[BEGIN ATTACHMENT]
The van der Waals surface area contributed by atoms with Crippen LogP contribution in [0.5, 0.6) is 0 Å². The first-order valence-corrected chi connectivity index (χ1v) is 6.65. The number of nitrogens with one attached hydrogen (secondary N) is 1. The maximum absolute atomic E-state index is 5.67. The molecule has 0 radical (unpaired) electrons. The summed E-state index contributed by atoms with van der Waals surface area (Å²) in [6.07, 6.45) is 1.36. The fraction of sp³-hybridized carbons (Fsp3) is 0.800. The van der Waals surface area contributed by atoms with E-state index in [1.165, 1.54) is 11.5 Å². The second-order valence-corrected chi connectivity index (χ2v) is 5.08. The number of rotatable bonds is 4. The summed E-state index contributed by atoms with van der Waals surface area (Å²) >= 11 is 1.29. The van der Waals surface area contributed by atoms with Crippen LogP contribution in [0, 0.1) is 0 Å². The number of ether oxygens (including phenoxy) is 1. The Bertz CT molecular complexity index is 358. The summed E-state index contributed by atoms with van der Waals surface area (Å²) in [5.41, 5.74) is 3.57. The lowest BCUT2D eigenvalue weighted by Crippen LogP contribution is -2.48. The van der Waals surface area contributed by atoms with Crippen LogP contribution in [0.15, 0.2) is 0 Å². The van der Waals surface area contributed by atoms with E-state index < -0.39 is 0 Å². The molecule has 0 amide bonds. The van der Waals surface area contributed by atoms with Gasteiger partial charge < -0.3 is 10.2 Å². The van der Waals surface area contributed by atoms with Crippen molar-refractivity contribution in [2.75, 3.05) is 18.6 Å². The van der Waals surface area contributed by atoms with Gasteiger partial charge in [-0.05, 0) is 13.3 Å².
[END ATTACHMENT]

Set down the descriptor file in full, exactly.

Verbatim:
The van der Waals surface area contributed by atoms with Crippen LogP contribution in [0.5, 0.6) is 0 Å². The first-order valence-corrected chi connectivity index (χ1v) is 6.65. The number of nitrogens with one attached hydrogen (secondary N) is 1. The maximum absolute atomic E-state index is 5.67. The molecule has 0 radical (unpaired) electrons. The summed E-state index contributed by atoms with van der Waals surface area (Å²) in [6.07, 6.45) is 1.36. The fraction of sp³-hybridized carbons (Fsp3) is 0.800. The van der Waals surface area contributed by atoms with E-state index in [1.165, 1.54) is 11.5 Å². The second-order valence-corrected chi connectivity index (χ2v) is 5.08. The number of rotatable bonds is 4. The summed E-state index contributed by atoms with van der Waals surface area (Å²) >= 11 is 1.29. The van der Waals surface area contributed by atoms with Crippen LogP contribution in [0, 0.1) is 0 Å². The number of ether oxygens (including phenoxy) is 1. The Bertz CT molecular complexity index is 358. The summed E-state index contributed by atoms with van der Waals surface area (Å²) in [5.41, 5.74) is 3.57. The lowest BCUT2D eigenvalue weighted by Crippen LogP contribution is -2.48. The van der Waals surface area contributed by atoms with Crippen LogP contribution in [0.15, 0.2) is 0 Å². The van der Waals surface area contributed by atoms with E-state index < -0.39 is 0 Å². The molecule has 0 amide bonds. The van der Waals surface area contributed by atoms with Gasteiger partial charge < -0.3 is 10.2 Å². The van der Waals surface area contributed by atoms with Crippen molar-refractivity contribution in [2.75, 3.05) is 18.6 Å². The van der Waals surface area contributed by atoms with Gasteiger partial charge in [-0.05, 0) is 13.3 Å².